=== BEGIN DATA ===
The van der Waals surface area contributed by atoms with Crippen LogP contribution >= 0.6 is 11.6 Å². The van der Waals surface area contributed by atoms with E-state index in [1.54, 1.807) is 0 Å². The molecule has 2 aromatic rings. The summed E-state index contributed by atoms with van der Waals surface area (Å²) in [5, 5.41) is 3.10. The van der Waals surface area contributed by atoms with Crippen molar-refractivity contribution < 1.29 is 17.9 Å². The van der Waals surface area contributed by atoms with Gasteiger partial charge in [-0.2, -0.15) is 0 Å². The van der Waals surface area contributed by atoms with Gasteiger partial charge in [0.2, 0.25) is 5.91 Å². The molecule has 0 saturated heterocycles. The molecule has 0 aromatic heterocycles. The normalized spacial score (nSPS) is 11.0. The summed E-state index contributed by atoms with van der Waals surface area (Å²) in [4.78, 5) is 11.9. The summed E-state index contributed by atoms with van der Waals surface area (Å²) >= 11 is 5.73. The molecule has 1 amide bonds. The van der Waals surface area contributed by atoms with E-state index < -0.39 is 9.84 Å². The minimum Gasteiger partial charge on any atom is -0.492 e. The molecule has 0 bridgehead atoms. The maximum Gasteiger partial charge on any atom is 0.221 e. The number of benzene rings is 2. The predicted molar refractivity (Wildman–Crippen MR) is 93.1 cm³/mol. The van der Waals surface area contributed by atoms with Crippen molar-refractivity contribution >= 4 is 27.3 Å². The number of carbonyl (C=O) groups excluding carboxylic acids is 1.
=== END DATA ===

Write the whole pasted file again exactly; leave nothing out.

The van der Waals surface area contributed by atoms with Crippen LogP contribution >= 0.6 is 11.6 Å². The van der Waals surface area contributed by atoms with E-state index in [1.54, 1.807) is 0 Å². The molecule has 2 aromatic rings. The summed E-state index contributed by atoms with van der Waals surface area (Å²) in [5, 5.41) is 3.10. The van der Waals surface area contributed by atoms with Crippen molar-refractivity contribution < 1.29 is 17.9 Å². The van der Waals surface area contributed by atoms with Gasteiger partial charge in [-0.2, -0.15) is 0 Å². The van der Waals surface area contributed by atoms with Gasteiger partial charge in [0.2, 0.25) is 5.91 Å². The molecule has 0 saturated heterocycles. The molecule has 0 aromatic heterocycles. The normalized spacial score (nSPS) is 11.0. The summed E-state index contributed by atoms with van der Waals surface area (Å²) in [4.78, 5) is 11.9. The summed E-state index contributed by atoms with van der Waals surface area (Å²) >= 11 is 5.73. The molecule has 1 amide bonds. The van der Waals surface area contributed by atoms with E-state index < -0.39 is 9.84 Å². The minimum Gasteiger partial charge on any atom is -0.492 e. The molecule has 0 bridgehead atoms. The maximum Gasteiger partial charge on any atom is 0.221 e. The number of benzene rings is 2. The predicted molar refractivity (Wildman–Crippen MR) is 93.1 cm³/mol. The van der Waals surface area contributed by atoms with Crippen molar-refractivity contribution >= 4 is 27.3 Å². The number of carbonyl (C=O) groups excluding carboxylic acids is 1.